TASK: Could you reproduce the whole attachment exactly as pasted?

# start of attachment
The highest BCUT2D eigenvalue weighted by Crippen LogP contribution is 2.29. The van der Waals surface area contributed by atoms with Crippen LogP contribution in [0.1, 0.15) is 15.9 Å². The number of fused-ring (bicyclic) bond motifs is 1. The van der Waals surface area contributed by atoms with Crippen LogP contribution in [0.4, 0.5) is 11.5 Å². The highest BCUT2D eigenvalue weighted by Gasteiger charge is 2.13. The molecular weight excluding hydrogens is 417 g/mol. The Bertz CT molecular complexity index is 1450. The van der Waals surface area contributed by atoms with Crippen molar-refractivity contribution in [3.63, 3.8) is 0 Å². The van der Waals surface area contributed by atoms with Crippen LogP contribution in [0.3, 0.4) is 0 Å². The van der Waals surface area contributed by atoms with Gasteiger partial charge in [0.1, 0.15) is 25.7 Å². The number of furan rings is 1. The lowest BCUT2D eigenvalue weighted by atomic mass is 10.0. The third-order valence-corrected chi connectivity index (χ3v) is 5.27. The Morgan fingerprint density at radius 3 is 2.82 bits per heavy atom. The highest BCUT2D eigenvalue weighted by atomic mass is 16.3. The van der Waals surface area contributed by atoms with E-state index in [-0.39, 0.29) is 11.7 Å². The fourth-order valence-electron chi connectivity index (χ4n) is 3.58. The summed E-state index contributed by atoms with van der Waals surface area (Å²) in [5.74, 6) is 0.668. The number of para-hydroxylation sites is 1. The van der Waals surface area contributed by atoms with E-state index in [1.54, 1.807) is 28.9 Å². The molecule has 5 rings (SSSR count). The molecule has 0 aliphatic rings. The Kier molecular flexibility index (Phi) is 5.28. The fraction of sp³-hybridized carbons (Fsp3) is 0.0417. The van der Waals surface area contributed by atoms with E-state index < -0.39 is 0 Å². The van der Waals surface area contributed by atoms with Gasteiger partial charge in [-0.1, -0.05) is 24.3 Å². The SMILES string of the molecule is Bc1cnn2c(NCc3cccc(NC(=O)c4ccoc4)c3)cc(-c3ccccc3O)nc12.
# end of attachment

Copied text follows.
The highest BCUT2D eigenvalue weighted by Crippen LogP contribution is 2.29. The van der Waals surface area contributed by atoms with Crippen LogP contribution in [0.1, 0.15) is 15.9 Å². The number of fused-ring (bicyclic) bond motifs is 1. The van der Waals surface area contributed by atoms with Crippen LogP contribution in [0.4, 0.5) is 11.5 Å². The highest BCUT2D eigenvalue weighted by Gasteiger charge is 2.13. The molecular weight excluding hydrogens is 417 g/mol. The Bertz CT molecular complexity index is 1450. The van der Waals surface area contributed by atoms with Crippen molar-refractivity contribution in [3.63, 3.8) is 0 Å². The van der Waals surface area contributed by atoms with Crippen LogP contribution in [0.3, 0.4) is 0 Å². The van der Waals surface area contributed by atoms with Gasteiger partial charge in [0.1, 0.15) is 25.7 Å². The number of furan rings is 1. The lowest BCUT2D eigenvalue weighted by atomic mass is 10.0. The third-order valence-corrected chi connectivity index (χ3v) is 5.27. The Morgan fingerprint density at radius 3 is 2.82 bits per heavy atom. The highest BCUT2D eigenvalue weighted by atomic mass is 16.3. The van der Waals surface area contributed by atoms with E-state index in [-0.39, 0.29) is 11.7 Å². The fourth-order valence-electron chi connectivity index (χ4n) is 3.58. The summed E-state index contributed by atoms with van der Waals surface area (Å²) in [5.74, 6) is 0.668. The number of para-hydroxylation sites is 1. The van der Waals surface area contributed by atoms with E-state index in [1.54, 1.807) is 28.9 Å². The molecule has 5 rings (SSSR count). The molecule has 0 aliphatic rings. The Kier molecular flexibility index (Phi) is 5.28. The fraction of sp³-hybridized carbons (Fsp3) is 0.0417. The van der Waals surface area contributed by atoms with E-state index < -0.39 is 0 Å². The van der Waals surface area contributed by atoms with Gasteiger partial charge in [-0.1, -0.05) is 24.3 Å². The SMILES string of the molecule is Bc1cnn2c(NCc3cccc(NC(=O)c4ccoc4)c3)cc(-c3ccccc3O)nc12.